Discussion of the political situation in China; border issues with the Soviet Union; foreign relations, such as those with Albania, Japan, the GDR and Bulgaria; the political isolation of China; and the organization of the political party in China.

  • April 10, 1970

    Letter, UNCURK Principal Secretary Kuzbari to UN Chef de Cabinet Narasimhan

    Principal Secretary of UNCURK Kuzbari updates Chef de Cabinet of the UN C.V. Narasimhan on the JAL flight hijacking incident's implications on ROK-Japan relations, UN Command and DPRK meeting on Armistice violations, and renewed DMZ incidents.

  • April 24, 1970

    Letter, UNCURK Principal Secretary Kuzbari to UN Chef de Cabinet Narasimhan, Joint Communique between DPRK and PRC

    The joint communique issued by the governments of the DPRK and PRC stressed the strengthening alliance between the two countries, the U.S. as the main agressor, the hope for reunification of the Koreas and Chinas, and the condemnation of U.S. involvement in Southeast Asia, Africa, and the Middle East.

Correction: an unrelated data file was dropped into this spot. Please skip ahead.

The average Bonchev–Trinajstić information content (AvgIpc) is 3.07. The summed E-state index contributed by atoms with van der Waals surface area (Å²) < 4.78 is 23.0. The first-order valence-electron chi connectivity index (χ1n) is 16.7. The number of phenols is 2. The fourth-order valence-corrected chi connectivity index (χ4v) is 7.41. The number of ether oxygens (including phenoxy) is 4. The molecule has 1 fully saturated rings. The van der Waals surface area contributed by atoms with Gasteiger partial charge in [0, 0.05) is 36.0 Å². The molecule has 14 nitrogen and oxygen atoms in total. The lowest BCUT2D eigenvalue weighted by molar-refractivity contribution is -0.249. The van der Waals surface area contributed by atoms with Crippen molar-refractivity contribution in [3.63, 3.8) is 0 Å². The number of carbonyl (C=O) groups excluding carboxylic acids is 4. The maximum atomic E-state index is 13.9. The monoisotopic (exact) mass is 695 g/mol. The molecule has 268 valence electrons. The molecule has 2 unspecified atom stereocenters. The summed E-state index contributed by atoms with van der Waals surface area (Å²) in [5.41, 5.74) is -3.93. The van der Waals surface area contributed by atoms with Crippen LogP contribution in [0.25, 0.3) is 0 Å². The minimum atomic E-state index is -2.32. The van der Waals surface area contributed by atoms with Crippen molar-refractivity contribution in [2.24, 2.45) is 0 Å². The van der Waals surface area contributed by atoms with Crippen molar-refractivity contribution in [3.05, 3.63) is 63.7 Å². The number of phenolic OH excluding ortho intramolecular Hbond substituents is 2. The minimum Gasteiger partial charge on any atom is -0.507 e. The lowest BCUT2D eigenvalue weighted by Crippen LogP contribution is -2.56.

• May 05, 1970

    Report, Embassy of Hungary in North Korea to the Hungarian Foreign Ministry

    The embassy of Hungary in North Korea reports on a recent discussion with Soviet Ambassador Sudarikov, who commented on Chinese-North Korean relations and the situation in Cambodia.

  • May 05, 1970

    Minutes of the Meeting of the Political Committee, 5 May 1970

    Discusses Chinese-Hungarian Foreign Relations, their history, trade, and issues a resolution for future interactions between the two states.

  • May 27, 1970

    Foreign Minister, Department of Political Affairs, Asia-Oceania, Note, 'Polish Opinion about Chinese Policy'

    The Secretary of the Polish Embassy in Paris offers his views on Sino-Soviet relations in the context of developments in the Vietnam War.